I've never seen Samantha Bee on The Daily Show with Jon Stewart, but her book amused me. It also sometimes horrified me - reading accounts of embarrassing moments from her childhood onward made me feel like a voyeur. There is such a thing as too much information! Yet I laughed out loud...
Bee's stepmother PG-yelling at a bear when they were hiking: “GO TO H-E-DOUBLE-HOCKEY-STICKS!”
When Bee was a teenager involved in car thefts (“I don’t know what the hell I was thinking”) she describes her family's car: “there was no great black-market demand for boxy cars from Communist countries […] It was like driving Hitler’s mustache.”
When employed as a costume character in a children’s entertainment show: “The narrative was so vague and ridiculous that it could have been written by a basket of acorns that had fallen onto a laptop by accident.”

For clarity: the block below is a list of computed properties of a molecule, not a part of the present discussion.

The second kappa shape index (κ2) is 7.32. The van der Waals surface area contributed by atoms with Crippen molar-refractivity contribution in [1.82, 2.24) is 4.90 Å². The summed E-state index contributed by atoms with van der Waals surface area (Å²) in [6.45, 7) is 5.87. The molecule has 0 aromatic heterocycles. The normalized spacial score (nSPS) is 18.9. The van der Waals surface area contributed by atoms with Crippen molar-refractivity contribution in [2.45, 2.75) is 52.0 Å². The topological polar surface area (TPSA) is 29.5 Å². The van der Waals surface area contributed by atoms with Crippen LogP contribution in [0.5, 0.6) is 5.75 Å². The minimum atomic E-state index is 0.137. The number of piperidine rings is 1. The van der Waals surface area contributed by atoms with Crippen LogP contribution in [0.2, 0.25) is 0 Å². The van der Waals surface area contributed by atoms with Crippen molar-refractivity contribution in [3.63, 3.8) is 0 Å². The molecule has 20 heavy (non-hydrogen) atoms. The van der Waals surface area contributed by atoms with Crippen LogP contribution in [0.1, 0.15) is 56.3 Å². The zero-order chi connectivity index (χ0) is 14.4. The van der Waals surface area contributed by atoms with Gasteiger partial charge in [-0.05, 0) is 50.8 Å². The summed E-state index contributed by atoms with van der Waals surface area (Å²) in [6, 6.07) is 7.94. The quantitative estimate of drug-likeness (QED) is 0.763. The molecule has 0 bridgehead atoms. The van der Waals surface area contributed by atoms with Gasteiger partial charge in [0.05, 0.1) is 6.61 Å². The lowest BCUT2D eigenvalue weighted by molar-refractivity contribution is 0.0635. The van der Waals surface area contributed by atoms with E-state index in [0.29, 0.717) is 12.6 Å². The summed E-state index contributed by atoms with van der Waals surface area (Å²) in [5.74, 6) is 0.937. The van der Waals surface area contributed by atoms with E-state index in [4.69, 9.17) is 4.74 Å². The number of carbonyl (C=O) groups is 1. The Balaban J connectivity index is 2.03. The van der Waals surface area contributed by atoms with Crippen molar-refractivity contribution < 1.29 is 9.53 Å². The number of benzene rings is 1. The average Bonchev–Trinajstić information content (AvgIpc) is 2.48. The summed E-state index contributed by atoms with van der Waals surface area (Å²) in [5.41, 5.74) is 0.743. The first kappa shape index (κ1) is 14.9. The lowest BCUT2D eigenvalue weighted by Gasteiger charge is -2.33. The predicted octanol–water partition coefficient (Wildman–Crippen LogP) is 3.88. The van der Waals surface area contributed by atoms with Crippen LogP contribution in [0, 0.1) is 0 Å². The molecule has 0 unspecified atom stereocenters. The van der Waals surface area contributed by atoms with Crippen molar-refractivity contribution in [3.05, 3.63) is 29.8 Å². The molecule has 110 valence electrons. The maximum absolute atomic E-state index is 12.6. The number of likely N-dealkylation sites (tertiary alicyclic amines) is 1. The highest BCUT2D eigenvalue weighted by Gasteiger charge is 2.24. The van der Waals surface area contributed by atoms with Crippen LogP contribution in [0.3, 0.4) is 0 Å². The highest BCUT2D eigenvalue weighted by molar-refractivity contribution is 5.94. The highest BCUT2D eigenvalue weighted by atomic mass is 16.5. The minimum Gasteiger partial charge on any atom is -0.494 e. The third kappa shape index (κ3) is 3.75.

More hyperbole in reference to her grandmother’s obsession with American celebrities, who could not possibly have been born vaginally: “She insisted that they had emerged, glowing and smooth from their gossamer star nests, surviving by gently nibbling on the most tender leaves and shoots of spring; their twenty-four-inch-waisted bodies permanently draped in the spangly creations of Bob Mackie; the only discharge their tiny bodies could ever emit was in the form of a fragrant potpourri of organic matter that would make your tomatoes come in bigger than ever, should you ever be privileged enough to have one of them over for a garden party.”
Bee's comic essays about her life growing up in Canada aren't the sort that resonate with wisdom... but they sure are funny.
Readalikes: Hypocrite in a Pouffy White Dress (Susan Jane Gilman); Everybody into the Pool (Beth Lisick); I Was Told There'd Be Cake (Sloane Crosley).